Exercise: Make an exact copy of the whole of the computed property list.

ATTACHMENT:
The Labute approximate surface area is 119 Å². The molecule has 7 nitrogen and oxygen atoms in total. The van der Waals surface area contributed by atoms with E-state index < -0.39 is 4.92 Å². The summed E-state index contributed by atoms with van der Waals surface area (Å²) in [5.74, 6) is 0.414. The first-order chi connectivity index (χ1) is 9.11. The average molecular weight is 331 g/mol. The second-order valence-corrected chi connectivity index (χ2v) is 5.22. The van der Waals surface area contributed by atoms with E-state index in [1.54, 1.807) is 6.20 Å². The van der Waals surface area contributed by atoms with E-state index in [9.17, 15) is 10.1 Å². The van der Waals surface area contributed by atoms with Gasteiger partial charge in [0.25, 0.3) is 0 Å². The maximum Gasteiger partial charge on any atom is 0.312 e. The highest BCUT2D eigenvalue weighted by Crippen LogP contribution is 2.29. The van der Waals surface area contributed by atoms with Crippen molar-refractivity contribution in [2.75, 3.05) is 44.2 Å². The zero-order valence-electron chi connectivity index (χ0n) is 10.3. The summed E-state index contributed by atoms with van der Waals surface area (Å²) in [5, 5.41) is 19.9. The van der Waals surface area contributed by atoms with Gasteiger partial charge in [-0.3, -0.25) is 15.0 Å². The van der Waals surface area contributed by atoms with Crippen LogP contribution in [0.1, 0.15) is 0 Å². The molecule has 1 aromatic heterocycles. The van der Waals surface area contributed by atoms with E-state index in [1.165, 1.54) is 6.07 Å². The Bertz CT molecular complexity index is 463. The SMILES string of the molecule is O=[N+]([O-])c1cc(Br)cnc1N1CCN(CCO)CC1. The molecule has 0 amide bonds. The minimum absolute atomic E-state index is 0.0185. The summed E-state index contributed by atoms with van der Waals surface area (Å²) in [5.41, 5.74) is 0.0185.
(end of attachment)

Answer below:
The Labute approximate surface area is 119 Å². The molecule has 7 nitrogen and oxygen atoms in total. The van der Waals surface area contributed by atoms with E-state index < -0.39 is 4.92 Å². The summed E-state index contributed by atoms with van der Waals surface area (Å²) in [5.74, 6) is 0.414. The first-order chi connectivity index (χ1) is 9.11. The average molecular weight is 331 g/mol. The second-order valence-corrected chi connectivity index (χ2v) is 5.22. The van der Waals surface area contributed by atoms with E-state index in [1.54, 1.807) is 6.20 Å². The van der Waals surface area contributed by atoms with E-state index in [9.17, 15) is 10.1 Å². The van der Waals surface area contributed by atoms with Gasteiger partial charge in [0.25, 0.3) is 0 Å². The maximum Gasteiger partial charge on any atom is 0.312 e. The highest BCUT2D eigenvalue weighted by Crippen LogP contribution is 2.29. The van der Waals surface area contributed by atoms with Crippen molar-refractivity contribution in [2.75, 3.05) is 44.2 Å². The zero-order valence-electron chi connectivity index (χ0n) is 10.3. The summed E-state index contributed by atoms with van der Waals surface area (Å²) in [5, 5.41) is 19.9. The van der Waals surface area contributed by atoms with Gasteiger partial charge in [-0.3, -0.25) is 15.0 Å². The van der Waals surface area contributed by atoms with Crippen LogP contribution in [0.1, 0.15) is 0 Å². The molecule has 1 aromatic heterocycles. The van der Waals surface area contributed by atoms with E-state index in [1.165, 1.54) is 6.07 Å². The Bertz CT molecular complexity index is 463. The SMILES string of the molecule is O=[N+]([O-])c1cc(Br)cnc1N1CCN(CCO)CC1. The molecule has 0 amide bonds. The minimum absolute atomic E-state index is 0.0185. The summed E-state index contributed by atoms with van der Waals surface area (Å²) in [5.41, 5.74) is 0.0185.